In his column today Robert Samuelson talks about the euro zone crisis and its latest manifestation in Cyprus in the context of the new book, The Alchemists, by his Washington Post colleague Neil Irwin. At one point he tells readers:

"The constant goal, as Irwin shows, has been to prevent a collapse of the global financial system, which could plunge the world economy into a genuine depression. Everyone embraces the goal..." (emphasis added)

Well not everyone shares the goal of preventing a financial collapse at all costs. That's in part because some of us know that there is no reason that such a collapse would plunge the world into a genuine depression.

The world has the tools to reverse the impact of a financial collapse and restore the economy back to a normal growth path. This was demonstrated a decade ago by Argentina. It defaulted on its debt and broke with the dollar in December of 2001. This led to a full-fledged financial collapse, which was followed by a sharp plunge in output in the first quarter of 2002.

By the second quarter its economy had stabilized. By the second half of 2002 its economy was growing rapidly and by the summer of 2003 it had made up all the ground lost from the financial collapse. It continued to growth rapidly until the world recession brought Argentina's economy to a standstill in 2009.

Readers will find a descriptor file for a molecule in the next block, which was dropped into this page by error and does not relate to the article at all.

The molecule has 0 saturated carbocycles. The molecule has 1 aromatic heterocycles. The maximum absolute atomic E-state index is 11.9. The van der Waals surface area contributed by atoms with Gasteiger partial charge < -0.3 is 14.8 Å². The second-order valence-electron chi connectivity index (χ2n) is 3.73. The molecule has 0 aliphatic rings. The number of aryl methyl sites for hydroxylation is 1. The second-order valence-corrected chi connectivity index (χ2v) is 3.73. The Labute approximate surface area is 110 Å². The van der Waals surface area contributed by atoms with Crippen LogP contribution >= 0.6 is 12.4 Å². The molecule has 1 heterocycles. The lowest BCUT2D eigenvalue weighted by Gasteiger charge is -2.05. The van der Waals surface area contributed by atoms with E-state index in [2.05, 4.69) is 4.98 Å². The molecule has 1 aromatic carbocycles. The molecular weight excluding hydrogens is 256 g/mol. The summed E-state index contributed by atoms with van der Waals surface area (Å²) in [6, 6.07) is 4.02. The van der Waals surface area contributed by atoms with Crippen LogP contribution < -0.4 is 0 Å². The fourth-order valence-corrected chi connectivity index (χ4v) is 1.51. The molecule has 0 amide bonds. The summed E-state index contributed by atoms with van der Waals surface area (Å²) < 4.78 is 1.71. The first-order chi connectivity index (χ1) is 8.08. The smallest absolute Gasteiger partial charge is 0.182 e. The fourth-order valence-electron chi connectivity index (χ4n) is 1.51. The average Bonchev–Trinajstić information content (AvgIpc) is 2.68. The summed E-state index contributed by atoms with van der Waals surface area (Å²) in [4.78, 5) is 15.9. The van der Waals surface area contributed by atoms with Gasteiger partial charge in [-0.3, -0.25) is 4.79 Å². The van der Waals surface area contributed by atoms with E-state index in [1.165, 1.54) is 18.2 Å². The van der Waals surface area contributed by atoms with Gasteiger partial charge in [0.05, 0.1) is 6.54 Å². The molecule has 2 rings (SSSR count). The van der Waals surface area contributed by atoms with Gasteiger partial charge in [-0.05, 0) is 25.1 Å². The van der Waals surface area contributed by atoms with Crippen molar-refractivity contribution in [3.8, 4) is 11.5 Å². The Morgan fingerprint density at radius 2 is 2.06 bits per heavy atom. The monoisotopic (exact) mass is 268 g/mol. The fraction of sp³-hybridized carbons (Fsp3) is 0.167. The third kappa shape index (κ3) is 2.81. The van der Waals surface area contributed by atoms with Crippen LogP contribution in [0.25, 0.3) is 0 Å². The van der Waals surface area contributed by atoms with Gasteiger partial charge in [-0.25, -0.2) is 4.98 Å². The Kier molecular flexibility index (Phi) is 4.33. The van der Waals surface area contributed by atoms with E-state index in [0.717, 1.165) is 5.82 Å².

Source: International Monetary Fund.

While it is possible that the "alchemists," the central bankers in the euro zone and the United States who are the title characters in Irwin's book, are not as competent as Argentina's policy makers, there is no reason that a financial collapse should have led to a full depression. Economists since Keynes have long understood the steps necessary to prevent a depression, so it would require an extraordinary level of incompetence to allow a collapse to lead to a depression.

It certainly would be best to have a solution to the financial crises in Cyprus and the euro zone that did not involve a collapse, as would have been true during the Lehman crisis in the United States in the fall of 2008. However, given the enormously bloated financial sector in the United States and elsewhere in the world, it may well be better to have a solution involving a collapse that would wipe out this powerful interest group than a government bailout that leaves it intact.

The bloated financial sector acts as on ongoing drain on the economy since it pulls out more than it contributes to the economy as was shown in a recent paper from the Bank of International Settlements. In addition, because of the financial industry obsession with inflation, it is likely to use its political power to stifle growth in order to minimize the risk of inflation.

Contrary to Samuelson's assertion, there are people who disagree with him on the need to save the financial industry. (It was the industry whose survival was immediately at stake, not the system as he asserts.) It is striking that he would try to deny the existence of people on the other side but this sort of argument is characteristic of DC elite opinion as when they assert that "nobody" saw this crisis coming. When you have a weak argument it is easiest to just try to exclude the other side from the debate.